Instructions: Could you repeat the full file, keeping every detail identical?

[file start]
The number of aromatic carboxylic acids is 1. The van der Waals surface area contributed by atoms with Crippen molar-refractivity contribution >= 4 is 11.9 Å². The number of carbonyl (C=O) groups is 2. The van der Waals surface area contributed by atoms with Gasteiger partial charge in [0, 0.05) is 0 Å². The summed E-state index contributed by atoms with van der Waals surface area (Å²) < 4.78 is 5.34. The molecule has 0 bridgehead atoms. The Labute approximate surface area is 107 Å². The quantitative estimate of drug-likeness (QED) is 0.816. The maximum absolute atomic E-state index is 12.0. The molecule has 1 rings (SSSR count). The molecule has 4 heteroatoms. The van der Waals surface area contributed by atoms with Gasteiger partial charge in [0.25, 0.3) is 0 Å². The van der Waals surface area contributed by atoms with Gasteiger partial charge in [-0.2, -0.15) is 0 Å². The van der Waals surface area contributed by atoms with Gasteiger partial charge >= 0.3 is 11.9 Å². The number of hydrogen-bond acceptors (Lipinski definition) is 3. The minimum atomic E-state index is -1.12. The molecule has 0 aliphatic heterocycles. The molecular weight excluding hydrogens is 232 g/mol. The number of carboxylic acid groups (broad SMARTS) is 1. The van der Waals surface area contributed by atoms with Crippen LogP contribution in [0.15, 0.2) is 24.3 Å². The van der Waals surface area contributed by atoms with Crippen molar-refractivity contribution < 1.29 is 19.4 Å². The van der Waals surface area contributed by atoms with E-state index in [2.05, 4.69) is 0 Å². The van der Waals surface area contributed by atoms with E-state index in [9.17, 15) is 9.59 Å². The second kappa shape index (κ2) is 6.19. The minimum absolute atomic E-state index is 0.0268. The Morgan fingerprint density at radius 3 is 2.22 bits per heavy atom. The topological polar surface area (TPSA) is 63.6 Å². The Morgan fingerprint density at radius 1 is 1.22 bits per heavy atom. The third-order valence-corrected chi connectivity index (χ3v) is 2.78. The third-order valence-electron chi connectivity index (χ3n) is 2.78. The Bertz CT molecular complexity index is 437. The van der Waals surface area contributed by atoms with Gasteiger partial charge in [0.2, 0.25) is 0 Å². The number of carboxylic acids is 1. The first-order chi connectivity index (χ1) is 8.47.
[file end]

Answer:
The number of aromatic carboxylic acids is 1. The van der Waals surface area contributed by atoms with Crippen molar-refractivity contribution >= 4 is 11.9 Å². The number of carbonyl (C=O) groups is 2. The van der Waals surface area contributed by atoms with Gasteiger partial charge in [0, 0.05) is 0 Å². The summed E-state index contributed by atoms with van der Waals surface area (Å²) < 4.78 is 5.34. The molecule has 0 bridgehead atoms. The Labute approximate surface area is 107 Å². The quantitative estimate of drug-likeness (QED) is 0.816. The maximum absolute atomic E-state index is 12.0. The molecule has 1 rings (SSSR count). The molecule has 4 heteroatoms. The van der Waals surface area contributed by atoms with Gasteiger partial charge in [0.25, 0.3) is 0 Å². The van der Waals surface area contributed by atoms with Gasteiger partial charge in [-0.2, -0.15) is 0 Å². The van der Waals surface area contributed by atoms with Gasteiger partial charge >= 0.3 is 11.9 Å². The number of hydrogen-bond acceptors (Lipinski definition) is 3. The minimum atomic E-state index is -1.12. The molecule has 0 aliphatic heterocycles. The molecular weight excluding hydrogens is 232 g/mol. The number of carboxylic acid groups (broad SMARTS) is 1. The van der Waals surface area contributed by atoms with Crippen LogP contribution in [0.15, 0.2) is 24.3 Å². The van der Waals surface area contributed by atoms with Crippen molar-refractivity contribution < 1.29 is 19.4 Å². The van der Waals surface area contributed by atoms with E-state index in [2.05, 4.69) is 0 Å². The van der Waals surface area contributed by atoms with E-state index in [9.17, 15) is 9.59 Å². The second kappa shape index (κ2) is 6.19. The minimum absolute atomic E-state index is 0.0268. The Morgan fingerprint density at radius 3 is 2.22 bits per heavy atom. The topological polar surface area (TPSA) is 63.6 Å². The Morgan fingerprint density at radius 1 is 1.22 bits per heavy atom. The third-order valence-corrected chi connectivity index (χ3v) is 2.78. The third-order valence-electron chi connectivity index (χ3n) is 2.78. The Bertz CT molecular complexity index is 437. The van der Waals surface area contributed by atoms with Gasteiger partial charge in [0.2, 0.25) is 0 Å². The number of carboxylic acids is 1. The first-order chi connectivity index (χ1) is 8.47.